For someone who has never heard of the FSSP before, I often compare it to a historic preservation society. Historic preservation societies are founded to protect and preserve ancient buildings so that modern people can visit them and learn about the people who used to dwell in them.

This is what the FSSP does, but for liturgy instead of buildings. Pope St. John Paul II saw a need for a society within the Church to continue the ancient liturgy so that modern Catholics could learn more about the saints and who worshipped at this liturgy — and become a part of it themselves today.  

 

What were your biggest surprises at seminary and, if any so far, in priesthood?

Seminary is a very unique place. All other jobs in life are occupied by individuals who share the necessary prerequisites and dispositions for the job. The priesthood, however, is different, in that the main disposition that is looked for is a man whose strongest desire is to do the will of God.

This means you get all sorts of men from all sorts of different backgrounds who come to seminary. It makes for a very interesting group and a very positive environment. Seminary truly is a catholic (universal) place. We have men from a dozen countries, spanning three generations, all living and studying together under one roof.

I’ve also been surprised to see how handy my architecture background has been during my time at seminary, both in the speculative and practical spheres. I’ve found ample material for reflection during my studies on philosophy and theology, and I’ve put the practical skills to work at the parishes I’ve visited.

My father and I recently completed a new high altar for St. Benedict parish in Fort Worth, Texas, one of the FSSP’s locations. From start to finish, this project took about two years, though there were many pauses in construction during that time.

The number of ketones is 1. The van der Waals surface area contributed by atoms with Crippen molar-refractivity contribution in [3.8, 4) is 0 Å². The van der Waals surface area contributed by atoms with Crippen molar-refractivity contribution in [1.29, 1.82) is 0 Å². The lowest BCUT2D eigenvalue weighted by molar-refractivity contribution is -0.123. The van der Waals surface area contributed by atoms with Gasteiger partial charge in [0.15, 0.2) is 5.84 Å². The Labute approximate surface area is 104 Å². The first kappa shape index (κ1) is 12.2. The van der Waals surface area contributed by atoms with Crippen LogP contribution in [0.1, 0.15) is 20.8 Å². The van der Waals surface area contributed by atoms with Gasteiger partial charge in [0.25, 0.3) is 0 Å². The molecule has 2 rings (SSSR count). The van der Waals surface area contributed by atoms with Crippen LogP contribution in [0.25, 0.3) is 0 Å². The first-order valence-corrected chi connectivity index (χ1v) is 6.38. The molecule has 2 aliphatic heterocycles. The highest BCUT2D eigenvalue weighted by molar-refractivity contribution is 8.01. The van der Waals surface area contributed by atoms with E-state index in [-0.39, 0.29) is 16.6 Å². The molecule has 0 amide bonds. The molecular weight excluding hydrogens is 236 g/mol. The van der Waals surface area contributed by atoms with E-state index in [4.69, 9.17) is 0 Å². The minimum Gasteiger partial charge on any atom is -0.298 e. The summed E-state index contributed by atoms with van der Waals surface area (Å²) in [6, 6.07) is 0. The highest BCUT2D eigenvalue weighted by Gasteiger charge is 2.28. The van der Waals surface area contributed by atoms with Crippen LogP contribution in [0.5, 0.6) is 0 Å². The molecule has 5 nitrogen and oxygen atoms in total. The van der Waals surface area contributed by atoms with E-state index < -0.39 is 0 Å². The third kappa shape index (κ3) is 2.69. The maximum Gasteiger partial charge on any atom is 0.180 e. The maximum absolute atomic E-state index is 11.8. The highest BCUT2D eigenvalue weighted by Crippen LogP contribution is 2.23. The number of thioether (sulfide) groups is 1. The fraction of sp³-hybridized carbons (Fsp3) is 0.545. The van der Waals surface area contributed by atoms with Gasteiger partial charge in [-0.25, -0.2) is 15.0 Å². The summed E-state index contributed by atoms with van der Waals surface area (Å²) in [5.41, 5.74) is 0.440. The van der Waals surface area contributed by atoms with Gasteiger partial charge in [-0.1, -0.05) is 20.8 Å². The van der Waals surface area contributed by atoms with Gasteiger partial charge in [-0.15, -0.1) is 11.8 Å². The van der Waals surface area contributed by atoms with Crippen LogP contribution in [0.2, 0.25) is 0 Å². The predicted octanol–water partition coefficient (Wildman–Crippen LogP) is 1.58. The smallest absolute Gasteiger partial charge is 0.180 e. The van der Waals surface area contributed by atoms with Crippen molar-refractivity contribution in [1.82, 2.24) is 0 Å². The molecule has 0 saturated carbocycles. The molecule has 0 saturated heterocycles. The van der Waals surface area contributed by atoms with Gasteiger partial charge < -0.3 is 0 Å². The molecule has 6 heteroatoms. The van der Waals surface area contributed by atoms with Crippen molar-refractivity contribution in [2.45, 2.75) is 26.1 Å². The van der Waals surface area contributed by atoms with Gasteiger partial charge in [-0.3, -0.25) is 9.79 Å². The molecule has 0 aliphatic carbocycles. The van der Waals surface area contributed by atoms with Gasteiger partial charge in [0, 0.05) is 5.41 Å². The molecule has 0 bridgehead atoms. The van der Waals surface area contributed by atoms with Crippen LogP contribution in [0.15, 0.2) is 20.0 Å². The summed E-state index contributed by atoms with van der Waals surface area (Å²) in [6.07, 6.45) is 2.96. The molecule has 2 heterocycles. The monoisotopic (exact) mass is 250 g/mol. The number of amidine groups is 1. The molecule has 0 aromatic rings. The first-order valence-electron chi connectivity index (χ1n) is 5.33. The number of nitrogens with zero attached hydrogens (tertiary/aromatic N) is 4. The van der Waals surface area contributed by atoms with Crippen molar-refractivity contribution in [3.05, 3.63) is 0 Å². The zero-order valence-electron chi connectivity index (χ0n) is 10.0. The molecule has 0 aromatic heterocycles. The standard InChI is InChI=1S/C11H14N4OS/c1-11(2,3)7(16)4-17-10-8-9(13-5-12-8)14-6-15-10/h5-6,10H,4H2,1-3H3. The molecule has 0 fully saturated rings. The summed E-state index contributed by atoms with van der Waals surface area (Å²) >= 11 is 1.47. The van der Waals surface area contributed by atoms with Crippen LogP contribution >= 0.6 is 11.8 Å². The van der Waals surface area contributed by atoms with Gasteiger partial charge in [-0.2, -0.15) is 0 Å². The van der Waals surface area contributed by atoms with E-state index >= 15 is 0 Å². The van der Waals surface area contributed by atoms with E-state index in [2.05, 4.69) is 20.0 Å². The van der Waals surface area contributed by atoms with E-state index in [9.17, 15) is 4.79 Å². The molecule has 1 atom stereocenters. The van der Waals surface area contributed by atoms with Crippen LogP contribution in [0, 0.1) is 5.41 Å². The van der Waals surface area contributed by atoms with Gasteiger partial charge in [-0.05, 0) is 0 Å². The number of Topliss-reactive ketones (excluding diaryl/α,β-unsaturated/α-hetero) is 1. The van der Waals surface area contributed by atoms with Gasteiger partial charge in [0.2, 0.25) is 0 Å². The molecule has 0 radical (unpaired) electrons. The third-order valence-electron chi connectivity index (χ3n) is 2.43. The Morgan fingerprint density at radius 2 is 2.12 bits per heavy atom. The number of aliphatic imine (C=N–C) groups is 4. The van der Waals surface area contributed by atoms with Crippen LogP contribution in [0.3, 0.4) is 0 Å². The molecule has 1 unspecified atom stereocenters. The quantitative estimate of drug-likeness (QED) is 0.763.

Florance high altar
Florance high altar for St. Benedict parish in Fort Worth, Texas(Photo: Courtesy of Father Sam Florance)

 

My father did most of the fabrication, and I would do the design work and send him files during my free time at seminary. When I was home on break, we were able to work together, and we installed it this past Christmas in time for midnight Mass.

 

Any advice to architects and/or young men interested in priesthood?

Both of these jobs require a lot of sacrifice. To the architects, I would encourage them to increase their knowledge of classical design and to strive to gain hands-on knowledge of construction. Our patron is St. Thomas the Apostle, who was the only one to inspect the Resurrected Temple with his hands when he touched the wounds of Jesus.

It was not enough for St. Thomas to see Christ resurrected; he wanted to touch him. We should follow his example by putting our hands into the work itself. I would also recommend the Institute for Classical Art and Architecture to anyone wanting to learn more about classical design.

 

Father Sam Florance studies
Last summer, still-seminarian Florance speaks in class at the Institute for Classical Art and Architecture.(Photo: Courtesy of Father Sam Florance)

 

Last summer, I completed their summer intensive program on the “Classical Orders” (or styles) and had a great time. It was a very good program, and I cannot recommend it enough.

To young men thinking about the priesthood, I would say there is only one place where they will get an answer to their question: the seminary. To young men not interested in the priesthood, I would say, you ought to be. Every man ought to see something attractive about the priesthood; and if he doesn’t, it means there may be a slight immaturity in his spiritual life.

I’ve often thought the seminary to be similar to the military. In a time of war, every able-bodied man ought to offer himself for the service of his country. The Church Militant is in a constant state of spiritual war, and every able-bodied man ought to offer himself for the service of the Church, our Holy Mother.

Often young men will fret a lot about making a big decision like this; I did a fair amount of fretting myself. The good news is that you don’t have to make a decision — God will make it for you, if you allow him to work. God will not be outdone in generosity, and no one has made a sacrifice for him who will not be repaid a hundredfold (Mark 10:17-30).

Trent Beattie is the author of Fit for Heaven (Dynamic Catholic) as well as Scruples and Sainthood (Loreto Publications). He is also the editor of Apostolic Athletes (Marian Press) and Saint Alphonsus Liguori for Every Day (Mediatrix Press).